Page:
Copyright 1997, 1998, Robert D. Cameron.
The Universal Serial Item Name (USIN) scheme is proposed as a framework for a single global namespace of articles and other contributions published in organized serial collections. Requirements for USINs are analyzed with an emphasis on the use of USINs in scholarly communication. A uniform naming model is described based on the hierarchical naming of serial publications and the hierarchical numbering of serial items. A number of concrete design ideas for USIN syntax are presented. A USIN Global Registry and a USIN Global Database are proposed and analyzed in terms of specific architectural features that interact to meet the requirements of publishers, librarians and scholars. Applications of the USIN concept to literature research, document retrieval, bibliography preparation and addressing the "broken links" problem of the World-Wide Web are considered.
The Universal Serial Item Name (USIN) scheme is proposed as a framework for a single global namespace of articles and other contributions published in organized serial collections. Although the initial focus is scholarly literature published in journals, conference proceedings, technical reports and books, the scheme is intended to accomodate extensions to include other types of serialized contributions such as magazine articles, bills of a legislature, decisions of a court or minutes of university committee meetings. The USIN is intended as a vehicle for interoperability between various bibliographic citation applications, including finding citations (literature research), retrieving citations (from on-line sources, libraries or document delivery services), citation indexing, and citation formatting (bibliography preparation). The USIN is also intended as one possible mechanism for migrating the World-Wide Web away from dependence on Uniform Resource Locators (URLs)  to a system meeting the requirements for Uniform Resource Names (URNs) .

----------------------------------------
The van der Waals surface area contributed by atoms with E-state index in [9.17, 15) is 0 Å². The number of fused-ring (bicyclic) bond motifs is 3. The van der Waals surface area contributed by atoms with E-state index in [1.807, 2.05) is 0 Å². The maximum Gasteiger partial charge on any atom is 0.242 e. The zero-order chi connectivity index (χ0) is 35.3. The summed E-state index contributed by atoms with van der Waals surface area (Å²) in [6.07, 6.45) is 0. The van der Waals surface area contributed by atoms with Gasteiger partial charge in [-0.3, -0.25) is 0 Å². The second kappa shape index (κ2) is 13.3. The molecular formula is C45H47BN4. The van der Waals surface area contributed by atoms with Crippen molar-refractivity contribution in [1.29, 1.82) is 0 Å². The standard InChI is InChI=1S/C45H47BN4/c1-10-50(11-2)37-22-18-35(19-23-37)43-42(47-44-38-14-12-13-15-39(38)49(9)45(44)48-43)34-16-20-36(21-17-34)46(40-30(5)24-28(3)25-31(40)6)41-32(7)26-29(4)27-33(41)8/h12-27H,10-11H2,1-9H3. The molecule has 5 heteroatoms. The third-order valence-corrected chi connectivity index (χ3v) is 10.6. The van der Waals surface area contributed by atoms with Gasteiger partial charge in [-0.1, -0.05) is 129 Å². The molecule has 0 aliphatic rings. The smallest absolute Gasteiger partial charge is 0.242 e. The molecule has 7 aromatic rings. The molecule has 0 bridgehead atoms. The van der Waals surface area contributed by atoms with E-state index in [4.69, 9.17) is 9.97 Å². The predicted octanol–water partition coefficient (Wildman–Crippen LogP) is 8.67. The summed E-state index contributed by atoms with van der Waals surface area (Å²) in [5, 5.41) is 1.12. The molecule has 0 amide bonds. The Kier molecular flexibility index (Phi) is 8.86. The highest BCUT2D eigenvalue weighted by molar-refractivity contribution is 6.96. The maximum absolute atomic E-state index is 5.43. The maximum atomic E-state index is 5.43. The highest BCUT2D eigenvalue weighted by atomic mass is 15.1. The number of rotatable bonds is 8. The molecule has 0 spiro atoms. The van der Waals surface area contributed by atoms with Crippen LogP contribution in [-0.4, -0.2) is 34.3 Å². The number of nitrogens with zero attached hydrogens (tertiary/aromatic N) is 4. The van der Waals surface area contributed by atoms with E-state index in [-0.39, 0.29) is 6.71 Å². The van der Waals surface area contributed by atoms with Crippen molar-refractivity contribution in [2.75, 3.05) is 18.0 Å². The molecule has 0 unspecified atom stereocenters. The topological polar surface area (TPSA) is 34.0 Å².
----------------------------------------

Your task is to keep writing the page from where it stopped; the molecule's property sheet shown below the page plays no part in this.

The USIN concept is related to the Serial Item and Contribution Identifier (SICI) , the Publisher Item Identifier (PII) , and the Digital Object Identifier (DOI)  schemes. However the USIN approach is primarily concerned with the task of document identification in human communication, particularly scholarly, technical and legal communication, whereas the other schemes are more concerned with document delivery, library processing and publisher perspectives. In particular, the USIN should use mnemonic coding and be reproducible by ordinarily literate people (authors, students, librarians, law clerks, and so on) without the need for specialized coding knowledge and check-sum algorithms. The USIN system is also intended for serialized material that is not or cannot be registered with an International Standard Serial Number (ISSN); both SICI and PII rely on ISSNs for serial item identification. Philosophically, the USIN concept is most closely related to the SICI scheme in that they each identify documents with their publication in a particular organized series. The PII and DOI schemes identify documents as items owned by publishers, with numbers possibly assignable in advance of publication and independent of publication numbering. Green and Bide  and Paskin  provide good overviews of the various current approaches to identification of published articles or other items.